Here and There at Tufts
Robinson Hall, erected in 1900 through the generosity of the heirs of the late Charles Robinson, a former president of the Board of Trustees, is occupied by the Department of Engineering. The building is of red brick and terra cotta with granite underpinning and portico, and is one hundred and twenty feet long by fifty feet wide.
Nine years ago when the plans for the building were being prepared and its exact location was being determined, it was urged by Dean Anthony and his advisers that room should be left for another closely adjacent engineering building of even greater dimensions. This proposition was hardly taken seriously by those representing the Trustees, who affirmed that the time when Tufts College would require an additional engineering building was so remote that it need give the present generation no concern. But to-day engineering classes are meeting in the dining room of Curtis Hall, and any considerable increase in the number of students would require another building. And this increase is likely to occur, for more and more the world is entrusting the stupendous interests of its commerce and its industries to the technical graduate. Each year sees a greater demand for the engineering graduates of Tufts College. Last year we had calls for between two or three times as many men as received diplomas.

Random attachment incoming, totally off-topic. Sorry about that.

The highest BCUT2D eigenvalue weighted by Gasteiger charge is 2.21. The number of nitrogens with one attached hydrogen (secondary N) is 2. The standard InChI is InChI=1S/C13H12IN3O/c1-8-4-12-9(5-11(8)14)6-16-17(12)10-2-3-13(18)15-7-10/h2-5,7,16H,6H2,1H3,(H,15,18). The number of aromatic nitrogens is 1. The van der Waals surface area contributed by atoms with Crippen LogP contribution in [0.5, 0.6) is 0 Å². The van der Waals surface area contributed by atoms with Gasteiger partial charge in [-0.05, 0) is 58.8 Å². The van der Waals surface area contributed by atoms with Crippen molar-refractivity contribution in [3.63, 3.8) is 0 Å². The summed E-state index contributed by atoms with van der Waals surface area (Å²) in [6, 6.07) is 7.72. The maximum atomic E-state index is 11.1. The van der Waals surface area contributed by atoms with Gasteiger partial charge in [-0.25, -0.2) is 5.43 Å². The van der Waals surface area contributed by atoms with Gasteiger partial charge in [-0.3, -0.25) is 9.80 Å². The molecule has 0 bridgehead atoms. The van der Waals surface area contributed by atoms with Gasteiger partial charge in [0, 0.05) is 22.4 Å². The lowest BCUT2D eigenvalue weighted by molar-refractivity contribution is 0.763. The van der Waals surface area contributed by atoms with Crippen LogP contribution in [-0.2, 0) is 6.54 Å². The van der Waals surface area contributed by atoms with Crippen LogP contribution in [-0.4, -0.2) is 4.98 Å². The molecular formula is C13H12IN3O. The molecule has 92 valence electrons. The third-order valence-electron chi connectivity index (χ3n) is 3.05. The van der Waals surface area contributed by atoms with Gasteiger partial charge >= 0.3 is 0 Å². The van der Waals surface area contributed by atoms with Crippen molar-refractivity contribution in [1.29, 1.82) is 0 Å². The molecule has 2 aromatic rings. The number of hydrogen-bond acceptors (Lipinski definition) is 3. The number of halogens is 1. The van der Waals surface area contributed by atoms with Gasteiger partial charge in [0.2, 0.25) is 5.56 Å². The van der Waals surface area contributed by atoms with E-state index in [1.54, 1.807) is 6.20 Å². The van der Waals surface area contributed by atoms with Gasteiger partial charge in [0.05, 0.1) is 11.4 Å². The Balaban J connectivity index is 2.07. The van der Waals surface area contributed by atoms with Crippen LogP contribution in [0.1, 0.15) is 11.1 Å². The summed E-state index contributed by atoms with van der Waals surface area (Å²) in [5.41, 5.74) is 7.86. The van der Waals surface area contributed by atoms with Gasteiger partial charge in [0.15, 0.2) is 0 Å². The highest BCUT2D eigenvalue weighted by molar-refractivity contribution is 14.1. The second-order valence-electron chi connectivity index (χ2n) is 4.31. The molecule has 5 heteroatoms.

W. L. H.